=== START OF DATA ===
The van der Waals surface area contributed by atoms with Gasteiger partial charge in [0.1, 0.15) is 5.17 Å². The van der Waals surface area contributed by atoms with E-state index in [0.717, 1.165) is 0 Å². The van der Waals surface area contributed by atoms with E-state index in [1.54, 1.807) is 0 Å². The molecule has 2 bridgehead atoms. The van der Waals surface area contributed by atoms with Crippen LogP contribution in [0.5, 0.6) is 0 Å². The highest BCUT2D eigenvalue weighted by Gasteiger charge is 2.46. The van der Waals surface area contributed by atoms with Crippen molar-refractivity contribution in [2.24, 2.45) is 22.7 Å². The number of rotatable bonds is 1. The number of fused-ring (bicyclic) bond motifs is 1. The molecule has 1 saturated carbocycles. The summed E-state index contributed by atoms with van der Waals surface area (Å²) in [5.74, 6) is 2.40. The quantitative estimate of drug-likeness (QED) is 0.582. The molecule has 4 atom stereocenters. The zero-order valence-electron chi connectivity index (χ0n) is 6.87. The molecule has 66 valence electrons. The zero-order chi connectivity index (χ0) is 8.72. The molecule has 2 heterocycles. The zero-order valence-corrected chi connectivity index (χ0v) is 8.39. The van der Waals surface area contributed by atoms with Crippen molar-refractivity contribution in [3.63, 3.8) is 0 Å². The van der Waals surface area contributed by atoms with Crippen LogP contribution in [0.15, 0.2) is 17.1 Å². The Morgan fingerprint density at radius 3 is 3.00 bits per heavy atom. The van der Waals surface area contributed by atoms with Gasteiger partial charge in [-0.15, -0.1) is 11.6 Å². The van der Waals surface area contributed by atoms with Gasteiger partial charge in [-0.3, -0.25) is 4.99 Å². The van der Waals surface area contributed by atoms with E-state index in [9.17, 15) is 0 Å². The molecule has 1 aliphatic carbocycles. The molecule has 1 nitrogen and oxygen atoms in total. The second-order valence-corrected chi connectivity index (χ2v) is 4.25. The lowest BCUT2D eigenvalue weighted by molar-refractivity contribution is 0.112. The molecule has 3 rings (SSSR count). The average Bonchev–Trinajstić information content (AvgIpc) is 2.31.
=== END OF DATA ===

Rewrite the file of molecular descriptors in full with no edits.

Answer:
The van der Waals surface area contributed by atoms with Gasteiger partial charge in [0.1, 0.15) is 5.17 Å². The van der Waals surface area contributed by atoms with E-state index in [0.717, 1.165) is 0 Å². The van der Waals surface area contributed by atoms with E-state index in [1.54, 1.807) is 0 Å². The molecule has 2 bridgehead atoms. The van der Waals surface area contributed by atoms with Crippen LogP contribution in [0.5, 0.6) is 0 Å². The highest BCUT2D eigenvalue weighted by Gasteiger charge is 2.46. The van der Waals surface area contributed by atoms with Crippen molar-refractivity contribution in [2.24, 2.45) is 22.7 Å². The number of rotatable bonds is 1. The number of fused-ring (bicyclic) bond motifs is 1. The molecule has 1 saturated carbocycles. The summed E-state index contributed by atoms with van der Waals surface area (Å²) in [5.74, 6) is 2.40. The quantitative estimate of drug-likeness (QED) is 0.582. The molecule has 4 atom stereocenters. The zero-order valence-electron chi connectivity index (χ0n) is 6.87. The molecule has 66 valence electrons. The zero-order chi connectivity index (χ0) is 8.72. The molecule has 2 heterocycles. The zero-order valence-corrected chi connectivity index (χ0v) is 8.39. The van der Waals surface area contributed by atoms with Crippen molar-refractivity contribution in [3.63, 3.8) is 0 Å². The van der Waals surface area contributed by atoms with Crippen LogP contribution in [0.15, 0.2) is 17.1 Å². The Morgan fingerprint density at radius 3 is 3.00 bits per heavy atom. The van der Waals surface area contributed by atoms with Gasteiger partial charge in [-0.15, -0.1) is 11.6 Å². The van der Waals surface area contributed by atoms with Gasteiger partial charge in [-0.3, -0.25) is 4.99 Å². The van der Waals surface area contributed by atoms with E-state index in [9.17, 15) is 0 Å². The molecule has 1 aliphatic carbocycles. The molecule has 1 nitrogen and oxygen atoms in total. The second-order valence-corrected chi connectivity index (χ2v) is 4.25. The lowest BCUT2D eigenvalue weighted by molar-refractivity contribution is 0.112. The molecule has 3 rings (SSSR count). The average Bonchev–Trinajstić information content (AvgIpc) is 2.31.